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The last two weeks have been particularly trying for a couple of the world’s biggest brands. As you undoubtedly know, Pepsi launched a campaign that was intended to strike an emotional chord of hope and social unity. Instead, it reverberated with tone deafness and sparked immediate and justifiable outrage. Then United Airlines stumbled into the spotlight when it forcibly removed a passenger from an overbooked flight in Chicago.
In both cases, the bad brand behavior was made worse by fumbles at apologies.
Two words make all the difference:
No gobbledygook language.
Yet Pepsi and United Airlines struggled to follow this simple script.
If history is any guide, these brand failures will blow over rather quickly, only to become footnotes on a wikipedia page. But the failure to connect in a time of crisis is destined to play out again and again with other big brands. This destiny is not because corporations are inherently evil or because senior marketing decision-makers are incompetent. This behavior will continue because of a widening distance created by our over-reliance on data.
I know what you’re thinking. How is data to blame for all this? Data is the solution, right? It’s no secret that I am a data fan. Great strategies begin with great data. Yet data can be a crutch. It can mislead you. The 2016 Presidential election certainly reminds us that our interpretation of data is often flawed.
In 2008, the cover of The Atlantic beckoned readers with a curious question: Is Google Making Us Stupid. The thesis of the story was that we rely on Google so much today that we’re not using a lot of our brain. I think a similar question can be asked about data and brand management: is data making brands less human?
On the one hand, it’s a completely counter-intuitive notion. One would expect that the wealth of data now possessed by brand management teams should enrich and deepen their understanding of customers. But that is not always the case. In my experience, the treasure trove of data results in an almost Orwellian commoditization of customers, who are more likely to be defined by their transaction history and their revenue potential than by their deep-rooted beliefs, feelings and desires.
It’s actually not the data that’s to blame. It’s the way it’s being used. It’s desensitizing management teams, making them more informed but less insightful.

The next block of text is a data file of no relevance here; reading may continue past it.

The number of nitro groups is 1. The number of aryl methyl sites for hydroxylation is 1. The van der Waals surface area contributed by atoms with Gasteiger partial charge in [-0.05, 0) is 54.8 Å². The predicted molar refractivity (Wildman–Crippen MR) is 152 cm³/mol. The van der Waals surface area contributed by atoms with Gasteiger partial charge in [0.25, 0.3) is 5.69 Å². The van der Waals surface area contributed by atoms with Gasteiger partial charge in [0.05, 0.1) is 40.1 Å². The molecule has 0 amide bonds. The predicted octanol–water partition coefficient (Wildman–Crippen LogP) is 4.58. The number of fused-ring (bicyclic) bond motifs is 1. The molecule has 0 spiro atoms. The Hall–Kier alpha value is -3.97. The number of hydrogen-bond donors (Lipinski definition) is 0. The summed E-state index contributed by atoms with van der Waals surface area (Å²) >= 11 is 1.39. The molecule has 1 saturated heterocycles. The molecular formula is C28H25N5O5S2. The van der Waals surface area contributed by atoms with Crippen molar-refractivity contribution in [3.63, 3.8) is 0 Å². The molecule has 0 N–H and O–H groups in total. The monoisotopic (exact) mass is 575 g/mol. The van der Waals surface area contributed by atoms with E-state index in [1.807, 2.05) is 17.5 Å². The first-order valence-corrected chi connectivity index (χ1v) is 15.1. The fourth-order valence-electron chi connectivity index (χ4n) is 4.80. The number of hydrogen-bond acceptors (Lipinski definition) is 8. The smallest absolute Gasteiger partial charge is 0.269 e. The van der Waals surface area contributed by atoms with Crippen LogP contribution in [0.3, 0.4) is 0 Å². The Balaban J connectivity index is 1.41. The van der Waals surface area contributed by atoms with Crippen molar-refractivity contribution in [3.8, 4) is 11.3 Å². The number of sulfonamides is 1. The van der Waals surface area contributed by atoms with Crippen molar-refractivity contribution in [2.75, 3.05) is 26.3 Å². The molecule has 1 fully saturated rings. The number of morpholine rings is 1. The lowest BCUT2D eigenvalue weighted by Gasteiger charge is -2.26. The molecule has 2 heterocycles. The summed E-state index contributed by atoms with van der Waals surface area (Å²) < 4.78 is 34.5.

Strategists who work for me have often heard me say that they need to “ladder up from the data.” What do I mean by this? I mean that the strategist is wading in shallow water. They’re seeing the data but not understanding the implications. This usually occurs when we spend too much time studying a single statistic or two. You can’t really understand a human by stats alone.
Imagine your data tells you that 60% of your customers are female. There’s not much insight in that stat. Sadly, I’ve watched a lot of clients base entire marketing strategies on one simple statistic like this. And that’s the problem.
You have to ladder up! Data is a starting point. On its own, it’s nothing more than a pool of information. It is inert. Before we do anything with it, we have to be sure that it is valid. Does it accurately represent the audience we wish to study or not? Was it collected in a good way?
To know anything we have to synthesize findings from the data. We do this through aggregation and by searching for simple, descriptive patterns. This is where statistics emerge—percentages, charts and graphs that give the data shape.
But findings are rarely enough to guide our decisions. We have to ladder up once again and develop insights. What do the findings suggest? How do they correlate to one another? How do they connect to data from other sources and studies? How do our findings corroborate or disprove some of our hypotheses. And the most important question of all: why do these findings exist? What explains them?
True insight derives from curiosity and a desire to understand. If 60% of our audience is women we should ask why? Is it because women are more likely to be making these kinds of purchase decisions than men? Is it because men find the brand off-putting? Or is it because the brand concept resonates more with women than it does with men? Each of these possible threads could inform an entirely different strategy. If we don’t ask why, we could leap into a dangerous and costly consumer landscape, as Bic did some years ago when it launched the much lampooned pen, Bic for Her.
Now I know what you’re thinking. This data challenge might explain the Pepsi case. Perhaps it was shallow findings that were to blame for a flawed connection to an important cultural concern. But how could over-reliance on data explain what happened with United Airlines?
What troubled me in the United case was not just the incident itself—which was horrific—but the response afterward. The crisis messaging, which included a massively bungled apology, demonstrated a complete lack of empathy. How could the United brand team act with so little insight? And let’s not pussyfoot around the fact that airlines operate with a wealth of data. They capture it constantly. Perhaps that is the problem. To United, every passenger was simply a data point and not a human being. They didn’t seem to wake up until the significant data point of their stock price took a dive. Once a billion dollars of shareholder value evaporated, the apology certainly became more empathetic and insightful.
Look, it’s human to make mistakes. It’s also human to struggle to say “I’m Sorry.” Forgiveness is one of the most powerfully humbling of human qualities. But you won’t be forgiven until you exercise the equally powerful human desire to understand.